The “simplicity” argument for fewer brackets is flawed on its own terms. Figuring out what bracket your income falls into takes five minutes of paperwork and some high school arithmetic. The crushing complexity of the tax code comes before that step, when you have to actually define your income — that’s when the avalanche of loopholes, deductions, credits, and carve-outs piles atop you. Brackets aren’t the problem. Indeed, as Chang showed with a very slick interactive graphic, for the vast majority of the 20th century, the U.S. income tax code featured way more brackets than it does now.
Source: The case for more tax brackets
There are a lot of improvements waiting to be made in our national tax structure but as the source above says reducing tax brackets should be a very low priority in the work. The loop holes put into the structure over the years needs immediate changes. It’s time to throw them all out and start over again and only add them back with a lot of restraint! It is a simple as that… But, how to accomplish that is the gargantuan problem especially with a gridlocked congress and all the special interest groups tugging at them.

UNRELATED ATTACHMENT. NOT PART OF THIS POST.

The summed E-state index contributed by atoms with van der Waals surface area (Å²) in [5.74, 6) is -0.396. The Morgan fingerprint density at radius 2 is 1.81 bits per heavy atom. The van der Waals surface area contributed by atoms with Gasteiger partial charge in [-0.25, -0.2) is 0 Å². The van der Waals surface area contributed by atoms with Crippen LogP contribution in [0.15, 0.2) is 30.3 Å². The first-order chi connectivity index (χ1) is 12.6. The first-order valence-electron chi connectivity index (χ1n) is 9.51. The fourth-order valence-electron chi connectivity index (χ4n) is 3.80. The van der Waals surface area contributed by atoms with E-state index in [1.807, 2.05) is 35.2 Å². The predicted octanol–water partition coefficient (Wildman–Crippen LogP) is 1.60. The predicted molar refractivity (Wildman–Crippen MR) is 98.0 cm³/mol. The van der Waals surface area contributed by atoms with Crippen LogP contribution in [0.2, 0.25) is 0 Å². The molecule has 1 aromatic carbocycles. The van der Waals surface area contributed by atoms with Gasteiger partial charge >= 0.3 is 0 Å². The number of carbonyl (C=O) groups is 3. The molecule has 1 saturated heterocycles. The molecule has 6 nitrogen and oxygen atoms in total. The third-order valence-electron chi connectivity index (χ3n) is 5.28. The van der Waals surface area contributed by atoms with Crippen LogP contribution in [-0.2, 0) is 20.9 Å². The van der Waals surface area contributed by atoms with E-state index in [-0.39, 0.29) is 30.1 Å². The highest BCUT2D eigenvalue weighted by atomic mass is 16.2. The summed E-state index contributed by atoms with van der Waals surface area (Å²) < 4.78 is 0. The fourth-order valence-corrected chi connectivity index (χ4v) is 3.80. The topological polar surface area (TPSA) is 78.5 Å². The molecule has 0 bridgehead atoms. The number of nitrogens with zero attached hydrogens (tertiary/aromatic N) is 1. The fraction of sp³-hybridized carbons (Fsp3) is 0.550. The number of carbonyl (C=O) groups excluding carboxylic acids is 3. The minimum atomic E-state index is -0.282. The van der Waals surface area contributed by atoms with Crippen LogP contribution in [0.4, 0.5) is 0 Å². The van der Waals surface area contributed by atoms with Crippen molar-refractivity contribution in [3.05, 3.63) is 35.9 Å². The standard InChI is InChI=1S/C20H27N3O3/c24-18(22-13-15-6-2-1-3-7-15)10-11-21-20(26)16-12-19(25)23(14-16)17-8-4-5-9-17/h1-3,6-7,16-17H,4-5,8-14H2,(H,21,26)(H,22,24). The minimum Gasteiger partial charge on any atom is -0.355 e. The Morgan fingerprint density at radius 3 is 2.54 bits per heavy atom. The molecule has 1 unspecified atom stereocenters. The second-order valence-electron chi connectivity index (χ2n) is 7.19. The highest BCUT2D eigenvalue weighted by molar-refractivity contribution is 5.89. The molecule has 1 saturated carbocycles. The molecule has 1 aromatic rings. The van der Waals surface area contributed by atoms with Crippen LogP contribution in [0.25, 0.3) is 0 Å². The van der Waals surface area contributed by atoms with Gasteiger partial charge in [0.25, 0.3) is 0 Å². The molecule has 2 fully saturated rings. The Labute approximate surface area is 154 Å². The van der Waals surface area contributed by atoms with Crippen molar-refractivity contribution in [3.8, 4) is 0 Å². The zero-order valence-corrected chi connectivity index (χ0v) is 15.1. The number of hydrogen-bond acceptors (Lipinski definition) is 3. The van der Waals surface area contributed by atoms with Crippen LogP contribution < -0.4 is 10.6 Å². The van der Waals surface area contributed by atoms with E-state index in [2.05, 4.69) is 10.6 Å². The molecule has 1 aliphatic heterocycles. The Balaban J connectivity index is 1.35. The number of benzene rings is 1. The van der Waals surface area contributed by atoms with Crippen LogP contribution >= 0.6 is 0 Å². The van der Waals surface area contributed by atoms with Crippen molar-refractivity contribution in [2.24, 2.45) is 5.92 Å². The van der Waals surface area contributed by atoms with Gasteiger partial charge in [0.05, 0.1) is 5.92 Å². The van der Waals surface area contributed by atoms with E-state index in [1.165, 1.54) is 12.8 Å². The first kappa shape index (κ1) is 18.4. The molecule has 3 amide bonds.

Obviously from the graph above the largest portion of loopholes have been carved out for the wealthiest among us. I would like to see this graph continued through 2015. I’m sure that the top 1% are now getting a much greater share than they even did in 2008. That must be so since the middle class is getting less and less. I think I read somewhere that the 1% are not approaching 50% of the total income.
It is interesting to see that the accumulated wealth of the top 1% is now greater than it was just prior to the Great Depression of 1929. I wonder if this is a harbinger of things to come?
I know there are a variety of different approaches to simplifying our tax code. I just hope that whoever finally manages to accomplish this gargantuan feat has the wisdom to do it correctly and to not put in increased burden on those who are struggling the most.